SLEP, University of Southampton
The SLEP (Southampton Learning Environment Prototype) project is part of a wider institutional wide initiative at Southampton to restructure both its research and teaching and learning environments. As you’d expect from Southampton, open and linked data are central to their approach and the team have used a “co-design” process “made up of a large- scale student survey, smaller focus groups and one-on-one interviews) has revealed a preference for a small number of key services in our initial launch (including email and timetabling).” This process has also surfaced the importance of groups and communities, and the team’s prototype interface design highlights these and makes “ them the lens through which students and staff access all of the data and services of the institution”. The project is now coming out of “stealth” mode with their first round of apps being released in September accompanied by a large scale (c. 1,000 students) user evaluation of their new user interface. More detail on their overall approach and the co-design methodology is outlined in this paper presented at the PLE conference earlier this summer.
The W2C team continue to make good progress with what they often refer as their “megamash up”. The team have made steady progress developing web services including: PC Availability; Fee Status (RSS); WebCT Areas & Announcements (RSS); Library Reading Lists (RSS) & Podcasts (RSS); Integrating Talis Aspire and Equella. Providing this information in a mobile friendly way has had a dramatic impact on the number of hits these services are now getting. The team have been closely monitoring the usage of these services and shared how they collect the data and some of their insights in this post. The team have also been involved in a study of student use of mobile devices with a number of other institutions. Preliminary findings from the on the MMU part of the study are available in this post .
The team have prioritised the development of web services for mobile devices and have been working with oMbiel’s campusM mobile phone product. This has allowed them to rapidly deploy their web-services and create a user feedback loop. The team have also undertaken work in developing open source widgets for their Moodle installation which I’ll refer to later in this post. The W2C project, again is part of a wider institutional change process around provision of teaching and learning and the team have been very pro-active in sharing their “core- plus” model with the rest of the programme and the wider community.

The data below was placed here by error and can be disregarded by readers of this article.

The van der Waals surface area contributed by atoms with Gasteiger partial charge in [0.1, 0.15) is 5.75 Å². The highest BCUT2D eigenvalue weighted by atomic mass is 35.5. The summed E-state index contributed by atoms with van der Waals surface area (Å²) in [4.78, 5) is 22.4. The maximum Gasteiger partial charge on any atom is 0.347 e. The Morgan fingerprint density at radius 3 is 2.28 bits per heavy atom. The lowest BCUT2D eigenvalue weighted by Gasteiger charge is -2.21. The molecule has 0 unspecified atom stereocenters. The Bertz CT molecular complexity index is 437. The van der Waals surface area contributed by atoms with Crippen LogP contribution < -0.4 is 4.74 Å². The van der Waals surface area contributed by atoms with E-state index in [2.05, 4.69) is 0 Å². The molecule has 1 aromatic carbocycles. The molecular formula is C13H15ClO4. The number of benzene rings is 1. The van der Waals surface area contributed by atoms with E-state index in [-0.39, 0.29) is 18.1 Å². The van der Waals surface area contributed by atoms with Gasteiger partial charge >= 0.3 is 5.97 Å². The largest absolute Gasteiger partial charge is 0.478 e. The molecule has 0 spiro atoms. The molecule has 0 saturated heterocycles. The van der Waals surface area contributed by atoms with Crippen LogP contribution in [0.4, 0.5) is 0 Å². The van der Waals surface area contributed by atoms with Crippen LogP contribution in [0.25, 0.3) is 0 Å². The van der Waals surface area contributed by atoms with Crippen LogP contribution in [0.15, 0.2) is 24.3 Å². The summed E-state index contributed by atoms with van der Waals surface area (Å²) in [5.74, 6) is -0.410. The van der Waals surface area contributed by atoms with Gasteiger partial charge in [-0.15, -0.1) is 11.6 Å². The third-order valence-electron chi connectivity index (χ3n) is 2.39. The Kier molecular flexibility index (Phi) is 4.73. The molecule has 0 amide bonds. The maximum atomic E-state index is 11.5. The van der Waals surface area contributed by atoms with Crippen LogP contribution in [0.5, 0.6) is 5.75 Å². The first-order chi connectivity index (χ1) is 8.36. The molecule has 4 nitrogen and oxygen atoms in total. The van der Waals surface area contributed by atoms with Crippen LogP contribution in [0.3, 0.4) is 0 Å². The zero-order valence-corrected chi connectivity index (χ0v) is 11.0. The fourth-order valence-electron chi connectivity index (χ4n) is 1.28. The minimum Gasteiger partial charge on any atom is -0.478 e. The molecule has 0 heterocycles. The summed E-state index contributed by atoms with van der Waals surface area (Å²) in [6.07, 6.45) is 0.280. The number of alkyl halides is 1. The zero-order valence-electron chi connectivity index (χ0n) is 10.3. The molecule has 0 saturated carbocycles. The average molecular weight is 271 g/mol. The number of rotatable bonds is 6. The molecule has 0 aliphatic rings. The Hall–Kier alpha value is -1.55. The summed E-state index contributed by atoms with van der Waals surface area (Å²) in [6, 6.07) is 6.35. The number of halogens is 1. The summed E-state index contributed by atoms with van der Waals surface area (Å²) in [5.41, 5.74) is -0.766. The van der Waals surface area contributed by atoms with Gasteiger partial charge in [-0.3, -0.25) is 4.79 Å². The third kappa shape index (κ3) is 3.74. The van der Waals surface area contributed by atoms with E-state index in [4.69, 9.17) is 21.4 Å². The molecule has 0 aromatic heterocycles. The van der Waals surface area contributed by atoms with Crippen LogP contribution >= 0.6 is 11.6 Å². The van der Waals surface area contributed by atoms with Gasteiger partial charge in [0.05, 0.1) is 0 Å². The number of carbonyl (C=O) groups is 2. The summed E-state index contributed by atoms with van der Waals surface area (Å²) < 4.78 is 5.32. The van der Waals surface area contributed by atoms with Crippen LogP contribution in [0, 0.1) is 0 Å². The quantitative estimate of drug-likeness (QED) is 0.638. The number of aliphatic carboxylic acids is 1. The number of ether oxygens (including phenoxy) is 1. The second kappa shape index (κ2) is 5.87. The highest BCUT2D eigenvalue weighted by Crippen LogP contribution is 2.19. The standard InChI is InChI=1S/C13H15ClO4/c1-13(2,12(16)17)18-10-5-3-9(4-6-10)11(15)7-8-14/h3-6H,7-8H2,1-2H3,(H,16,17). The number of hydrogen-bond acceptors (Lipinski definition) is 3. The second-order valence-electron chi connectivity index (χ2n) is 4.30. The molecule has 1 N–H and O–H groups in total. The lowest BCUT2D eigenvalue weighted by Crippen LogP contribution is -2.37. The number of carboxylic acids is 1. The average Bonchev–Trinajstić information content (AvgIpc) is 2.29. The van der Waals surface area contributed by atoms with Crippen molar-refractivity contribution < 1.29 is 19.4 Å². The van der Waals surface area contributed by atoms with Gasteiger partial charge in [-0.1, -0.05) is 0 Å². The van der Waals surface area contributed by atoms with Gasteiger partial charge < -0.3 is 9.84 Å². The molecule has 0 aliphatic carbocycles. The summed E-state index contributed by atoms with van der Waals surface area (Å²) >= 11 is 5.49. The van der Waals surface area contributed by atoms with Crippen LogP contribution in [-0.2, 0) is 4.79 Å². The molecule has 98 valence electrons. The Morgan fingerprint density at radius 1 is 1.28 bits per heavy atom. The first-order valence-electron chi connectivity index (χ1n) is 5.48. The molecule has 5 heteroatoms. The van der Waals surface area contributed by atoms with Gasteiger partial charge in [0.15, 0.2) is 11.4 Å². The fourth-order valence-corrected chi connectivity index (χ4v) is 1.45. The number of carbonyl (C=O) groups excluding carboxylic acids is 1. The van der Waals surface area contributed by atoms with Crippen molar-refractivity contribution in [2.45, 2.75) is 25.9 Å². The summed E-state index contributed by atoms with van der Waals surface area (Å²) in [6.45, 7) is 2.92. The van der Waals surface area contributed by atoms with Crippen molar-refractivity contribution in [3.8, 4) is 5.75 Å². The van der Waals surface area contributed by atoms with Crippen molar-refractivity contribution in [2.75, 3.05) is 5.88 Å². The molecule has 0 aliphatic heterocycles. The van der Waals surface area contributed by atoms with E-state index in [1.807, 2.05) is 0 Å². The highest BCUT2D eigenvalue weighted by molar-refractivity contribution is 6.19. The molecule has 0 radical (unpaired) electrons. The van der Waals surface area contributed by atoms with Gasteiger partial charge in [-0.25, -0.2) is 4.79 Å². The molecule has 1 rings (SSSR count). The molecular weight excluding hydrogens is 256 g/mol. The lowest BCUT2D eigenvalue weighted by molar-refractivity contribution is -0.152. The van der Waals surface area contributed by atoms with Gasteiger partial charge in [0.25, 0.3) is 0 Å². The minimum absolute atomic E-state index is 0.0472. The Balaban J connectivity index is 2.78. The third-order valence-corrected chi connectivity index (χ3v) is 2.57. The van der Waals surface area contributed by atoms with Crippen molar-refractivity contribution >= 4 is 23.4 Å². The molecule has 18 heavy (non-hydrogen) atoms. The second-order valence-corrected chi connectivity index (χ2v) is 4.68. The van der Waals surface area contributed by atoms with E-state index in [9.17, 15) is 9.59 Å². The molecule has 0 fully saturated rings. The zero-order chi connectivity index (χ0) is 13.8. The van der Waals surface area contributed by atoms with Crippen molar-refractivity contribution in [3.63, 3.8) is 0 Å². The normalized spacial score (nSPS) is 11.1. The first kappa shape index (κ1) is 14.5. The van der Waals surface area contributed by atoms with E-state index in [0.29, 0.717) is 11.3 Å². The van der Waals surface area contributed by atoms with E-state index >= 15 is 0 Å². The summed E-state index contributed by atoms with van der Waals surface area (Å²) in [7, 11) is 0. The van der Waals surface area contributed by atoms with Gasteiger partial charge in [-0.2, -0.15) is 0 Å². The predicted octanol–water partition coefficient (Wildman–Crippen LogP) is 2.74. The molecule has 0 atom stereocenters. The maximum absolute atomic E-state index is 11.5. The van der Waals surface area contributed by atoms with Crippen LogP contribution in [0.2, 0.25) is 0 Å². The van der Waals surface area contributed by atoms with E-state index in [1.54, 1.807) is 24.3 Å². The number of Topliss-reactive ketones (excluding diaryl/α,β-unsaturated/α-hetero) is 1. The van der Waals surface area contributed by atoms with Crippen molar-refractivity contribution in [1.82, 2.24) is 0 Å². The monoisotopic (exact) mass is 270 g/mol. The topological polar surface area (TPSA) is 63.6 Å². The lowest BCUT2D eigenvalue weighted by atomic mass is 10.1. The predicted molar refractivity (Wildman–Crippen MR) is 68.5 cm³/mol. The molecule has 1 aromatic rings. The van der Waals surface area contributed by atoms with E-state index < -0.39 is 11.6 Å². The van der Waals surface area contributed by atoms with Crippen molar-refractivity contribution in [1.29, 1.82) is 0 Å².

The CETIS Distributed Learning Environments briefing paper was a key starting point for the programme, and particularly for the institutional strand, JISC wanted to find out the key institutional infrastructure issues are surrounding more flexible creation distribution of apps/gadgets/widgets and how data can be shared and re-used effectively.
Again going back to the funding call: “ The following technical approaches are of particular interest:
• Widget platforms external to the VLE displaying content from a range of sources including the VLE.
• Plug-ins to the VLE or other institutional web platform demonstrating the use of open educational standards such as IMS LTI (learning tools interoperability).
• The VLE providing some of its data and functionality as widgets/and or plug-ins to be consumed in other environments.
• Enabling access to particular research equipment in VLEs via widgets.
• Identity and access management approaches, such as OAuth.
• Approaches which illustrate innovative creation, use and consumption of data sets (including linked data ) sets across multiple platforms.”
Security has been and continues to be a key concern for projects (as highlighted in this post from Mark Stubbs after the programme start up meeting last September). Accessibility is also a concern, and it’s probably fair to say that the DOULS and others at the OU have had to spend more time than they probably first envisaged ensuring that their Google apps provision met required accessibility guidelines.
However there have been some quick wins for example W2C have been able to accelerate their mobile app deployment using an external partner which freed up the team’s time to work on developing web-services. We are also beginning to get a far greater understanding of student mobile device ownership and indeed from all the user engagement across the projects a greater understanding of the key data/services which staff and students actually want and use regularly.